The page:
In the staffroom, I was told I should not initiate conversation with a non-secular member of staff or look a non-secular member of staff in the eye when speaking as I did not deserve his time due to my lower social standing. I stood up at each lesson and begged to differ: the fact that I was different would not stop me — it would be the thing to drive me on. I am a firm believer that we must make the changes we want to see in the world: we must be the change.

The curriculum and resources had to be censored and tailored to meet the discerning eye of the conservative leadership of the school. This made teaching a lot more difficult given the strict guidelines of the British education charity and exam board, Assessment and Qualifications Alliance’s (AQA) curriculum and how sheltered these students were from daily occurrences in our fast-paced, image-driven, technology-charged society.

The school had just undergone huge renovations and was in the process of ordering new resources and equipment. I was reprimanded by management for not adhering to the strict censorship guidelines when, during one lesson, I mentioned the celebration of another belief system in linking the ideas of belonging and individuality.

Ultimately, they won. I could not take any more. Lost in a haze of anxiety and sleeplessness, I contemplated the easiest escape. The news was filled with the terrifyingly real story of teacher Laurian Bold who threw herself off a motorway bridge to escape the unbearable stresses placed on her by school managers trying their best to swim in a rapidly emptying bathtub.

I resigned from the school in order to guard my own wellbeing.

I tried another teaching job, in east London. The school excited me for its management knew how to sell its product but it was run by the parents. Staff meetings were run around the concerns of one incredibly wealthy family or a well-connected parent’s thoughts on our processes. The school excelled academically and failed socially and collectively. It was disheartening that while this school had all the resources it could ever need and media coverage and connections at its fingertips it was still not happy.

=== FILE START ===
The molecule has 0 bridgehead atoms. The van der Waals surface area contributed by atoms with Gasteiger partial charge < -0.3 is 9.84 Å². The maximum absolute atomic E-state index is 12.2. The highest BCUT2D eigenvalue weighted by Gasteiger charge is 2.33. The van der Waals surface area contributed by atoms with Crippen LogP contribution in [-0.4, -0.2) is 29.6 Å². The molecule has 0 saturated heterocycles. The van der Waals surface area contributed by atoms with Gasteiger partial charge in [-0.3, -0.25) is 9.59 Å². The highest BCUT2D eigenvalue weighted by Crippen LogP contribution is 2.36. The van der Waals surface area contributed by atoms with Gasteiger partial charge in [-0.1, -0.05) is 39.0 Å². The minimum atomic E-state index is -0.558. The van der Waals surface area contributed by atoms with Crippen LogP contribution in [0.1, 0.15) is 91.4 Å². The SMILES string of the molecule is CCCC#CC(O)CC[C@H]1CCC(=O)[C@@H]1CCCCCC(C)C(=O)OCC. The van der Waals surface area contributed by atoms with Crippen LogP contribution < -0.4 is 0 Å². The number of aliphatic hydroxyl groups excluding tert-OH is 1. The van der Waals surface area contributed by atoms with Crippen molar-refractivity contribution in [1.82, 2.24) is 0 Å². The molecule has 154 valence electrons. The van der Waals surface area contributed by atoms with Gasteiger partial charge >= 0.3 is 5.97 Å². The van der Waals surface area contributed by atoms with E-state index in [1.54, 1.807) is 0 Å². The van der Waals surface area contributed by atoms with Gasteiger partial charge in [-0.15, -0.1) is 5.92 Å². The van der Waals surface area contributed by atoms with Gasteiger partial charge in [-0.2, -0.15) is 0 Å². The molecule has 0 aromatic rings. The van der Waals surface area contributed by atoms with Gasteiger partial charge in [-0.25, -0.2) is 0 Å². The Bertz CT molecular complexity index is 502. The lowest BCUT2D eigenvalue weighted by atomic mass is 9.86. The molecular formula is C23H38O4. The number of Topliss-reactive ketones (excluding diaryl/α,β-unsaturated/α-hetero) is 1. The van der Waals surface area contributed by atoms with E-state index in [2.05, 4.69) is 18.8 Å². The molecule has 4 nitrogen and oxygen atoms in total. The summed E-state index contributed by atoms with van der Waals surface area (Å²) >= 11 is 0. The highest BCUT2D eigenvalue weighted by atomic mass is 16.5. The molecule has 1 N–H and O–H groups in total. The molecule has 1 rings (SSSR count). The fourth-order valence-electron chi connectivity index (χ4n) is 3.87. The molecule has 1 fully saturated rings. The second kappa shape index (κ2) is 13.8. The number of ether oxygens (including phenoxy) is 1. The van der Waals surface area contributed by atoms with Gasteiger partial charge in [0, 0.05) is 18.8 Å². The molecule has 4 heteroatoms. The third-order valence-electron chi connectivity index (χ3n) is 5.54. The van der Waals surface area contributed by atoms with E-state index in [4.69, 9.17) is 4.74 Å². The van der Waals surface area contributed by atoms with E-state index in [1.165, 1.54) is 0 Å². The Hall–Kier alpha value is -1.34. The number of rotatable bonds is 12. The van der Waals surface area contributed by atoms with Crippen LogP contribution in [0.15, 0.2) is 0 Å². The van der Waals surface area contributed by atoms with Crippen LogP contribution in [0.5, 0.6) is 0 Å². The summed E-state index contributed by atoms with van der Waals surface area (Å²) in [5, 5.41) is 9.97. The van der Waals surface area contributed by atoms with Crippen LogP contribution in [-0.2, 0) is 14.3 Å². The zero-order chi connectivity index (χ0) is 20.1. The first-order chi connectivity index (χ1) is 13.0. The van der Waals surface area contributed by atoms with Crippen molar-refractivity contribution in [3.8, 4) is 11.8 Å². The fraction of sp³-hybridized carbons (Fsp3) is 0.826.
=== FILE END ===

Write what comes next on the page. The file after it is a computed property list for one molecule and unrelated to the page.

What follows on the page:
A phone call from home brought home the madness of it all. I was struggling to survive in London on a teacher’s salary, living a non-social life, eating discounted foods and wearing second-hand clothes. Where had we gone wrong? When did education become so undervalued? How was this to be fixed?

Ultimately I decided that the education system in the UK was, perhaps, not for me. The scariest part was the fact that in all the change in the NSW system I had come from the warnings were on the wall — “They’re trying to make it like the UK.” If that is the case, financially, I’m sure it is a great decision but collectively a terrible one. At the heart of education is human connection, empathy, understanding and passion. No amount of money or revised framework can develop this.

While I do not have have all the answers and have not faced all of the problems I am now taking a career break from the classroom to spread my wings in another industry before one day, maybe, returning to the classroom. I long for that connection — the indescribable joy of connecting students with content and watching them grow, reason and create. That is teaching. That is why I joined the profession: to fight the good fight.

Hugh Hutchinson is on leave without pay